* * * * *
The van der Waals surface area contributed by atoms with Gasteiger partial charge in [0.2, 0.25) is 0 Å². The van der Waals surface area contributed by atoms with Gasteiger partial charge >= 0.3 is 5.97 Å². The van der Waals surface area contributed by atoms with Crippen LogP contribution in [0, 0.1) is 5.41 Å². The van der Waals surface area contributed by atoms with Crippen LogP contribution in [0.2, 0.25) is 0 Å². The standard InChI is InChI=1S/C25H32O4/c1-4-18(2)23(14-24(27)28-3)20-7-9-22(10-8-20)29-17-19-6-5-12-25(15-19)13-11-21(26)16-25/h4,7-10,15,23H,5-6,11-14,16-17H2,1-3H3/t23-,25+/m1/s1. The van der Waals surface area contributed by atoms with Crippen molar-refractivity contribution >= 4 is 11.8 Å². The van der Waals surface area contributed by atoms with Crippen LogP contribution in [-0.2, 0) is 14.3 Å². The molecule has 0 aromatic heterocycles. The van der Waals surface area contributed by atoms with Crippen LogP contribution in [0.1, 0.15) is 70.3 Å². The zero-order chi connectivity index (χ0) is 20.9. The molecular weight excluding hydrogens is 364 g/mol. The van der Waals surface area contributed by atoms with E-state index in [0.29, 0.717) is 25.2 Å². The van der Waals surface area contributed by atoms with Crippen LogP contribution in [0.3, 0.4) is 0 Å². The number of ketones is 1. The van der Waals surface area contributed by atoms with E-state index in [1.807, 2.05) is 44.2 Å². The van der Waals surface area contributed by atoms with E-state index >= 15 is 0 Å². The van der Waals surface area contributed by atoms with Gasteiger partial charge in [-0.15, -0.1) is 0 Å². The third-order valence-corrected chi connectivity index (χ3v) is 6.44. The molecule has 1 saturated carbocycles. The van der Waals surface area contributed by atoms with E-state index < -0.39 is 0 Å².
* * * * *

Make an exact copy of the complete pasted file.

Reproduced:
The van der Waals surface area contributed by atoms with Gasteiger partial charge in [0.2, 0.25) is 0 Å². The van der Waals surface area contributed by atoms with Gasteiger partial charge >= 0.3 is 5.97 Å². The van der Waals surface area contributed by atoms with Crippen LogP contribution in [0, 0.1) is 5.41 Å². The van der Waals surface area contributed by atoms with Crippen LogP contribution in [0.2, 0.25) is 0 Å². The standard InChI is InChI=1S/C25H32O4/c1-4-18(2)23(14-24(27)28-3)20-7-9-22(10-8-20)29-17-19-6-5-12-25(15-19)13-11-21(26)16-25/h4,7-10,15,23H,5-6,11-14,16-17H2,1-3H3/t23-,25+/m1/s1. The van der Waals surface area contributed by atoms with Crippen molar-refractivity contribution >= 4 is 11.8 Å². The van der Waals surface area contributed by atoms with Crippen LogP contribution in [-0.2, 0) is 14.3 Å². The molecule has 0 aromatic heterocycles. The van der Waals surface area contributed by atoms with Crippen LogP contribution in [0.1, 0.15) is 70.3 Å². The zero-order chi connectivity index (χ0) is 20.9. The molecular weight excluding hydrogens is 364 g/mol. The van der Waals surface area contributed by atoms with E-state index in [0.29, 0.717) is 25.2 Å². The van der Waals surface area contributed by atoms with Crippen LogP contribution in [0.3, 0.4) is 0 Å². The number of ketones is 1. The van der Waals surface area contributed by atoms with E-state index in [1.807, 2.05) is 44.2 Å². The van der Waals surface area contributed by atoms with E-state index >= 15 is 0 Å². The van der Waals surface area contributed by atoms with Gasteiger partial charge in [-0.15, -0.1) is 0 Å². The third-order valence-corrected chi connectivity index (χ3v) is 6.44. The molecule has 1 saturated carbocycles. The van der Waals surface area contributed by atoms with E-state index < -0.39 is 0 Å².